FDA Approves GSK’s Blenrep as Fourth-Line Multiple Myeloma Monotherapy Treatment
With its second regulatory approval in four months, GlaxoSmithKline is once again making its mark as an oncology-focused pharmaceutical company. Late Wednesday, the U.S. Food and Drug Administration (FDA) approved the company’s in-house developed compound as a fourth-line multiple myeloma monotherapy treatment.
The FDA approved GlaxoSmithKline’s Blenrep (belantamab mafodotin-blmf) as a monotherapy treatment for adult patients with relapsed or refractory multiple myeloma who have received at least four prior therapies including an anti-CD38 monoclonal antibody, a proteasome inhibitor and an immunomodulatory agent. Blenrep includes a multi-faceted mechanism of action and is directed toward BCMA, a cell-surface protein that plays an important role in the survival of plasma cells and is expressed on multiple myeloma cells. The approval marks the first anti-BCMA (B-cell maturation antigen) therapy approved anywhere in the world, GSK’s Therapeutic Area Head of Oncology Axel Hoos told BioSpace in an interview ahead of the regulatory approval.
BCMA as a target was recently discovered and, as it pertains to multiple myeloma, Hoos said it is one of the best targets ever discovered since it’s specific to this type of cancer. Because of that specificity to the disease, Hoos said multiple myeloma patients who have failed on other therapies could find the therapeutic they have been hoping for.
“This is very exciting,” Hoos said. He added that when Blenrep was being assessed by an FDA advisory committee, it received unanimous support in favor of benefit to risk.
Multiple myeloma is the second most common blood cancer and is generally considered treatable, but not curable. In the U.S., more than 32,000 people were diagnosed with multiple myeloma last year and nearly 13,000 people died from the disease. There are numerous multiple myeloma treatments but some patients become resistant to those drugs considered standard of care. When their cancer relapses, they are often retreated with drugs from the same class, which lowers the probability of a patient responding. And that’s why targeting BCMA is so important, Hoos noted.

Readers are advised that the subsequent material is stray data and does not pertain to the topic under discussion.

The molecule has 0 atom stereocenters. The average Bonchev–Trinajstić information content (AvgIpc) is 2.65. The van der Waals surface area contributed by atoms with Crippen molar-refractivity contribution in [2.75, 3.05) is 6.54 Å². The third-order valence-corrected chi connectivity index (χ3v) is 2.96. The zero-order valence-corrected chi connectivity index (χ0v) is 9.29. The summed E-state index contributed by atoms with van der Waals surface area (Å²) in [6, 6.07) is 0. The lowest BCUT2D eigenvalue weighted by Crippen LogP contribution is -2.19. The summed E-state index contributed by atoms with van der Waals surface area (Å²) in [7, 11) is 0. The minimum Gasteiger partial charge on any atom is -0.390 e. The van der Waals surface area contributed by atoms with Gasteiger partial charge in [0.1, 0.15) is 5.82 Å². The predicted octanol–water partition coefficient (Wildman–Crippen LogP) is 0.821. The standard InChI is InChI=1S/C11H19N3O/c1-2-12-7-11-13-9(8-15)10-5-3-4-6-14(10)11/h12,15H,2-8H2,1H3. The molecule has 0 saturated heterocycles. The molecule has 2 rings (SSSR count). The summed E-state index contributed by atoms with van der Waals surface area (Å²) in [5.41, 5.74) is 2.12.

While GSK shaped the BCMA program to begin as a fourth-line monotherapy, Hoos said the company is conducting 10 additional trials with Blenrep and plans to seek approval as an earlier line of defense. The company is pairing it with other drugs to see what type of improved benefit the combination can yield.
Blenrep was approved under priority review based on data from the Phase II DREAMM-2 program that included heavily pre-treated patients who had actively progressing multiple myeloma that had worsened despite current standard of care. The study showed an overall response rate of 31% to Blenrep. The median duration of response had not been reached at the six-month analysis, but 73% of responders had a response equal to or greater than six months. The full study data was published in Lancet. Overall, patients in DREAMM-2 had more advanced disease, poorer prognosis and performance status and also had a greater number of prior lines of therapy in comparison with patients in DREAMM-1, the first time in human study of Blenrep.
In its announcement, GSK said the FDA may require confirmatory trials to continue to show efficacy. Hoos said that was something the company anticipated when GSK submitted its Biologics License Application.
Blenrep is the fifth major medicine in GSK’s pipeline to win regulatory approval in 2020 and the second in oncology, Hoos said. In April, GSK’s once-daily PARP inhibitor Zejula won approval as a treatment for ovarian cancer. That approval marked Zejula, which the company gained from the $5.1 billion acquisition of Tesaro Oncology in late 2018, as the first once-a-day PARP inhibitor approved for that indication.